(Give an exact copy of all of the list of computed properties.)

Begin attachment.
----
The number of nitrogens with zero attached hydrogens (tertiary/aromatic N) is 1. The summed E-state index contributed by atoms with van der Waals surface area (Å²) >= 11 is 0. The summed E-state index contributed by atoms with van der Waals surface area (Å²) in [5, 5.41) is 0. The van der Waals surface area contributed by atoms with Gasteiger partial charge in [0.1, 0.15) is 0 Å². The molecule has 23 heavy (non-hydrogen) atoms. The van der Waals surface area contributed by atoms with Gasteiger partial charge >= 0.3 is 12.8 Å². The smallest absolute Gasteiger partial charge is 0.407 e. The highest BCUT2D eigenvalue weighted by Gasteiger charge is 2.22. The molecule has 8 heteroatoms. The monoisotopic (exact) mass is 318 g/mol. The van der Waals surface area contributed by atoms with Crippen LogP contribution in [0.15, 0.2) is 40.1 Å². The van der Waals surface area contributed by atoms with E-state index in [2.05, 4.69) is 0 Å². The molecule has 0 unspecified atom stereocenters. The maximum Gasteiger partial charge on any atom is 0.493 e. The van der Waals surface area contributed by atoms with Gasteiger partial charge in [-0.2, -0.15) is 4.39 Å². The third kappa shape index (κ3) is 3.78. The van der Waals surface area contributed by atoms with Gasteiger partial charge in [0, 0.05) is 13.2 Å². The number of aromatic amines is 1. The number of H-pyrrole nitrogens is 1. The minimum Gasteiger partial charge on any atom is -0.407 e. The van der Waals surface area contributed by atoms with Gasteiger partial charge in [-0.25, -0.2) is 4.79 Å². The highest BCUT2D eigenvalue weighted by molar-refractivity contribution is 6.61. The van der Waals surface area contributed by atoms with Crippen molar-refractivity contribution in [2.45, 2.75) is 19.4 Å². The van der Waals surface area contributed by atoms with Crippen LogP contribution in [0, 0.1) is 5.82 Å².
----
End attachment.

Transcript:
The number of nitrogens with zero attached hydrogens (tertiary/aromatic N) is 1. The summed E-state index contributed by atoms with van der Waals surface area (Å²) >= 11 is 0. The summed E-state index contributed by atoms with van der Waals surface area (Å²) in [5, 5.41) is 0. The van der Waals surface area contributed by atoms with Gasteiger partial charge in [0.1, 0.15) is 0 Å². The molecule has 23 heavy (non-hydrogen) atoms. The van der Waals surface area contributed by atoms with Gasteiger partial charge >= 0.3 is 12.8 Å². The smallest absolute Gasteiger partial charge is 0.407 e. The highest BCUT2D eigenvalue weighted by Gasteiger charge is 2.22. The molecule has 8 heteroatoms. The monoisotopic (exact) mass is 318 g/mol. The van der Waals surface area contributed by atoms with Crippen LogP contribution in [0.15, 0.2) is 40.1 Å². The van der Waals surface area contributed by atoms with E-state index in [2.05, 4.69) is 0 Å². The molecule has 0 unspecified atom stereocenters. The maximum Gasteiger partial charge on any atom is 0.493 e. The van der Waals surface area contributed by atoms with Gasteiger partial charge in [-0.2, -0.15) is 4.39 Å². The third kappa shape index (κ3) is 3.78. The van der Waals surface area contributed by atoms with Gasteiger partial charge in [0, 0.05) is 13.2 Å². The number of aromatic amines is 1. The number of H-pyrrole nitrogens is 1. The minimum Gasteiger partial charge on any atom is -0.407 e. The van der Waals surface area contributed by atoms with Gasteiger partial charge in [-0.25, -0.2) is 4.79 Å². The highest BCUT2D eigenvalue weighted by molar-refractivity contribution is 6.61. The van der Waals surface area contributed by atoms with Crippen molar-refractivity contribution in [2.45, 2.75) is 19.4 Å². The van der Waals surface area contributed by atoms with Crippen LogP contribution in [0, 0.1) is 5.82 Å².